SANTA ROSA -- In an effort to combat an increasing public health risk, Kaiser Permanente has given a $1 million grant to a Sonoma County nonprofit to help curb obesity in the Kawana Springs and Roseland neighborhoods of Santa Rosa.
The grant, given to The Community Activity and Nutrition Coalition of Sonoma County, also known as Can-C, is part of Kaiser's new three-year, $10 million Healthy Eating Active Living (HEAL) Zones initiative across Northern California. The coalition is an alliance of individuals, professionals and community-based organizations focused on improving healthful eating and active living.
The HEAL Zones are designed to help make healthful choices accessible to more people in underserved communities -- and in turn to prevent diseases such as diabetes and hypertension that often result from obesity. Such health risks often lead to increased health care costs for all residents, according to health experts.
"We are thrilled to receive this funding from Kaiser Permanente because it will allow us to work with residents to make changes that reflect the specific needs of our community," said Anthony Taylor, health program manager with the County of Sonoma Department of Health Services, the coordinating agency for the grant. The partnership, he said, "is invaluable in the campaign to fight chronic diseases associated with overweight and obesity here in Sonoma County."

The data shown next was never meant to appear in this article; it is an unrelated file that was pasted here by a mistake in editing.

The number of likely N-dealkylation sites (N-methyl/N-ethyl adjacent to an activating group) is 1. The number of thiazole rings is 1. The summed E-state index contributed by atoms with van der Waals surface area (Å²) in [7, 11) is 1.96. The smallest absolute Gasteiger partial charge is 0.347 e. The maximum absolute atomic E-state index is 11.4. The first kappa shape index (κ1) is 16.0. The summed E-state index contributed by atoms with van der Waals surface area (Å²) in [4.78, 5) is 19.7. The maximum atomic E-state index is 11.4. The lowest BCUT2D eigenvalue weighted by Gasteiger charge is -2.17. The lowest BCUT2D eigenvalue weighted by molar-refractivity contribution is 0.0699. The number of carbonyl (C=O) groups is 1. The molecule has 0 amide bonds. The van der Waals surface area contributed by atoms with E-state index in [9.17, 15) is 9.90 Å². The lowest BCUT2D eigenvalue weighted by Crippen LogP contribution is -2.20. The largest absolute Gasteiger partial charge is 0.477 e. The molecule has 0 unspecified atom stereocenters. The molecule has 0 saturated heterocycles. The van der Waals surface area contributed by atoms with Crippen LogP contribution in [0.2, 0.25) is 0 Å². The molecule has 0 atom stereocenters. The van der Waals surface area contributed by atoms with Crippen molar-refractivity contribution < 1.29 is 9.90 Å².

Obesity has serious economic impact, in addition to the long-term health effects: in Sonoma County, it accounts for more than $436 million in lost productivity and health care costs, according to a study by the California Center for Public Health Advocacy. Additionally, nearly $115 million is spent on health care costs as a result of an overweight and obese population. Another $85 million worth of lost productivity is attributable to obesity.
In addition to Santa Rosa, six other Northern California communities received $1 million HEAL Zones grants: Bayview-Hunters Point in San Francisco, Madera in Fresno, Modesto, Monument in Concord, Richmond and South Sacramento
Kaiser will also dedicate an additional $3 million to technical and evaluation support as well as other Northern California place-based community investments over the next three years.
"In the first five years of the HEAL work, we saw increased physical activity, greater availability of healthy food in corner stores, improvement of our local parks and creation of safe walkways," said Yvette Radford, Kaiser's regional vice president of external and community affairs. "We also learned that going forward, we could make a greater impact by concentrating our efforts in smaller, more targeted areas. For Kaiser Permanente, the HEAL Zones are much more than just funding. They are an extension of the work in our medical centers, and our commitment to helping create healthy individuals and healthy communities."
Yet another alarming statistic about the state's obesity problem: by 2023, Californians will have 4.2 million avoidable chronic diseases, for which the treatment will cost $18.9 billion, with lost productivity costs pegged at $98 billion, according to a report by the Milken Institute.
The HEAL Zones will focus on four specific areas over the next three year. They include: decreasing caloric intake, specifically sugar-sweetened drinks; increased consumption of fresh fruits and vegetables; increased physical activity in community settings, such as parks; and increased physical activity at schools and workplaces.